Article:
Simulation of venting and leaks from pressure vessels Academic Article uri icon

abstract

  • 2016 Elsevier Ltd. Several industrial disasters involve accidental releases of hazardous chemicals from ruptured vessels. On other occasions, intentional releases avoid catastrophic events, as in the venting of vessels with runaway reactions. Such releases can be a single phase or multiphase release, choked or non-choked. To assess their potential hazards, it is important to estimate the flow rate and properties of the discharged fluid, but both change with time during the leaking process. Several models exist to simulate accidental releases, often based on assumptions that increase the uncertainty of their predictions when applied to high-pressure vessels. This work takes a different approach by using rigorous thermodynamic procedures to: (1) find the state of fluid within the vessel using a flash algorithm for systems of specified internal energy (U), volume (V), and mole numbers of each component (N); (2) track phase appearance and disappearance in the vessel; (3) find the state of fluid as it exits the vessel, assuming the leaking point is the throat of an adiabatic, converging nozzle that operates isentropically; (4) compute sound speeds in multiphase systems to establish whether the leak flow is choked. The same equation of state is consistently used to estimate the thermodynamic properties in these procedures. The results of the computational code that implements these steps are generally in good agreement with experimental data and simulation results from the literature.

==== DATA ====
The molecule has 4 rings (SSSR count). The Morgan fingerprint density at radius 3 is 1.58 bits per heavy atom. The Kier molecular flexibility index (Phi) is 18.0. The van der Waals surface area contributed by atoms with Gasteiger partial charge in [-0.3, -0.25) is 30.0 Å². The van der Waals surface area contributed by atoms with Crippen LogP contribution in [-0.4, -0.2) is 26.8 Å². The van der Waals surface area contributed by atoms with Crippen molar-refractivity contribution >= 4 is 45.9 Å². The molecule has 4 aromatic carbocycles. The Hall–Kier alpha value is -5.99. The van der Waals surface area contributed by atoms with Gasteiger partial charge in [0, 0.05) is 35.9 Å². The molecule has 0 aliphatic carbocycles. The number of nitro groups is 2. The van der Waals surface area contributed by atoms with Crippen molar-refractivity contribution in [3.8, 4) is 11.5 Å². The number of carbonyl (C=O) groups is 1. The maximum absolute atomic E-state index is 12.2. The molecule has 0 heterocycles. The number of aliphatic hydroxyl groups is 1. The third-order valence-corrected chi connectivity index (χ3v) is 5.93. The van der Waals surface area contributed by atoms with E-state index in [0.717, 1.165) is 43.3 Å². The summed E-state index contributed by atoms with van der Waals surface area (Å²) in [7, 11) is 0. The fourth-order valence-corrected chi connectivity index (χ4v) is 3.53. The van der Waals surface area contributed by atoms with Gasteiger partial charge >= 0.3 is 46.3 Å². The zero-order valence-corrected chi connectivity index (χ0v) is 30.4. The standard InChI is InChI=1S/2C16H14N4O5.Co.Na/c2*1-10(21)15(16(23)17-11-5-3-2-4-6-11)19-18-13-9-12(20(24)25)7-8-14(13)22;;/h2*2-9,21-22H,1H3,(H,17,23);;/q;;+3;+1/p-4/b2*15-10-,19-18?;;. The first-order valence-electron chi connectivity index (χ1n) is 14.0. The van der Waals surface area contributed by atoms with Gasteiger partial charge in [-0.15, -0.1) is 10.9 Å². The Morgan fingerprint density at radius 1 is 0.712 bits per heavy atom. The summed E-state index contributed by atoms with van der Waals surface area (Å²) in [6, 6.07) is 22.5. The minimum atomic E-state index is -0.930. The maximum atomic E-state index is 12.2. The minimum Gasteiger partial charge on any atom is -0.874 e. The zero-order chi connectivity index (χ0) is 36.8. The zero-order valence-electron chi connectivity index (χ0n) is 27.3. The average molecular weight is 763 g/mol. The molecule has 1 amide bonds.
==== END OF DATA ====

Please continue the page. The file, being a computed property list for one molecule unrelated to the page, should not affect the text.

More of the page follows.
published proceedings

  • Journal of Loss Prevention in the Process Industries

author list (cited authors)

  • Kanes, R., Basha, A., Vchot, L. N., & Castier, M.

publication date

  • January 1, 2016 11:11 AM